Cautionary Tales: Climate Crisis & Indigenous Arts is a one-day symposium that brings Indigenous artists and advocates into conversation about the climate crisis, which disproportionately affects Native communities “first and worst.” Coastal erosion, flooding, drought, wildfires, and severe storms threaten the well-being, lands, livelihoods, and arts of Indigenous peoples, with the impact being felt right now.
This event takes place at the Museum of International Folk Art. Admission to both the symposium and the Museum is free. Entry is first come, first served and subject to venue capacity. ASL interpretation will be provided throughout the program.
To RSVP please visit: https://cautionarytalessymposium.eventbrite.com
9:00am Blessing, John Garcia (Santa Clara Pueblo)
9:20am “An exploration of memory, resistance, and creativity amid environmental flux,” Leah Mata Fragua (Yak Tityu Tityu Yak Tiłhini (Northern Chumash))
10:20am “Look Up!” and solar eclipse viewing, Tony Chavarria (Santa Clara Pueblo), Curator of Ethnology, Museum of Indian Arts & Culture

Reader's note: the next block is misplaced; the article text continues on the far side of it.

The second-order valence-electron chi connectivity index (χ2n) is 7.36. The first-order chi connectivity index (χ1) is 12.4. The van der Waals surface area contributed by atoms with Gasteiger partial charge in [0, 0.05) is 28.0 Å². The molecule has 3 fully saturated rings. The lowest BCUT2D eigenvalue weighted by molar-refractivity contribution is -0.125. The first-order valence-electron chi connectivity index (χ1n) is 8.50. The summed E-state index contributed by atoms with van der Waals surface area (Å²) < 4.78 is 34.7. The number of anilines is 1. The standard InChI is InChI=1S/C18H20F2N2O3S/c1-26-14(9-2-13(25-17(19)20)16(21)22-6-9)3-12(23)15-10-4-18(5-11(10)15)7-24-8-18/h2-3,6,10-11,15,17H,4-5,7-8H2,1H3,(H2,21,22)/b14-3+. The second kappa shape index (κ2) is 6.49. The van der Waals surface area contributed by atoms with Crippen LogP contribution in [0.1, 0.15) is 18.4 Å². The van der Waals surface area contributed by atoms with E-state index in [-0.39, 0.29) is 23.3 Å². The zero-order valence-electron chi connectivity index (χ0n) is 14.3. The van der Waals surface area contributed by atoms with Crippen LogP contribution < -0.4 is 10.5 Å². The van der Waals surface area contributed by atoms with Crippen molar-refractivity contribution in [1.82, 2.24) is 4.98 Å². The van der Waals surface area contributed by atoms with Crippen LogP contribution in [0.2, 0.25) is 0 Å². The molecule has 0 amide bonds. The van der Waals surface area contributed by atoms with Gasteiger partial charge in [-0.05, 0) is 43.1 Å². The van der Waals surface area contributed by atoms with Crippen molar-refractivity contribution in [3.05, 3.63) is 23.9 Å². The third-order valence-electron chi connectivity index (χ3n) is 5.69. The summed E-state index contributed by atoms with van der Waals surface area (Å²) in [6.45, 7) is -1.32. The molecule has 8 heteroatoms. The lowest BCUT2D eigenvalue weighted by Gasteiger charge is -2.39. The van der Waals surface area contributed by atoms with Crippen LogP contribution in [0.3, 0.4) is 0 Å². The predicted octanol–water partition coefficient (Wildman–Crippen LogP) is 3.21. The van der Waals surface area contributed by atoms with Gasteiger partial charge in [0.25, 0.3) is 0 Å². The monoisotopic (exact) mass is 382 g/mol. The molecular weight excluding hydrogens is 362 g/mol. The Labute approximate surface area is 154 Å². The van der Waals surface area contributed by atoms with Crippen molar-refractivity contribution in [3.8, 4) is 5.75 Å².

or Self-guided exploration of Ghhúunayúkata/To Keep Them Warm: The Alaska Native Parka
11:00am Ethnobotany and Climate Change, Arnold Clifford (Diné)
*Pueblo feast-style lunch, catered by Rena Chavarria (Santa Clara Pueblo)
*Self-guided exploration of Ghhúunayúkata/To Keep Them Warm: The Alaska Native Parka
*1:00pm Avan Nu Voices, a Performance Poetry Ensemble, Institute of American Indian Arts students and Sheila Rocha (Tarasco)
1:45pm “Northern Light,” poetry reading by dg nanouk okpik (Iñupiaq)
2:00pm “The Fashion & Climate Intersect,” Qataliña Jackie Schaeffer (Iñupiaq)
3:15pm Group discussion, facilitated by Jade Begay (Tesuque Pueblo/ Diné/Southern Ute), with Arnold Clifford, Leah Mata Fragua, and Qataliña Jackie Schaeffer
Cautionary Tales is organized by the Museum of International Folk Art in collaboration with the Museum of Indian Arts & Culture and the School for Advanced Research, and in conjunction with the Museum of International Folk Art’s current exhibition Ghhúunayúkata/To Keep Them Warm: The Alaska Native Parka. Funding for the symposium and the exhibition Ghhúunayúkata is provided by the Terra Foundation for American Art.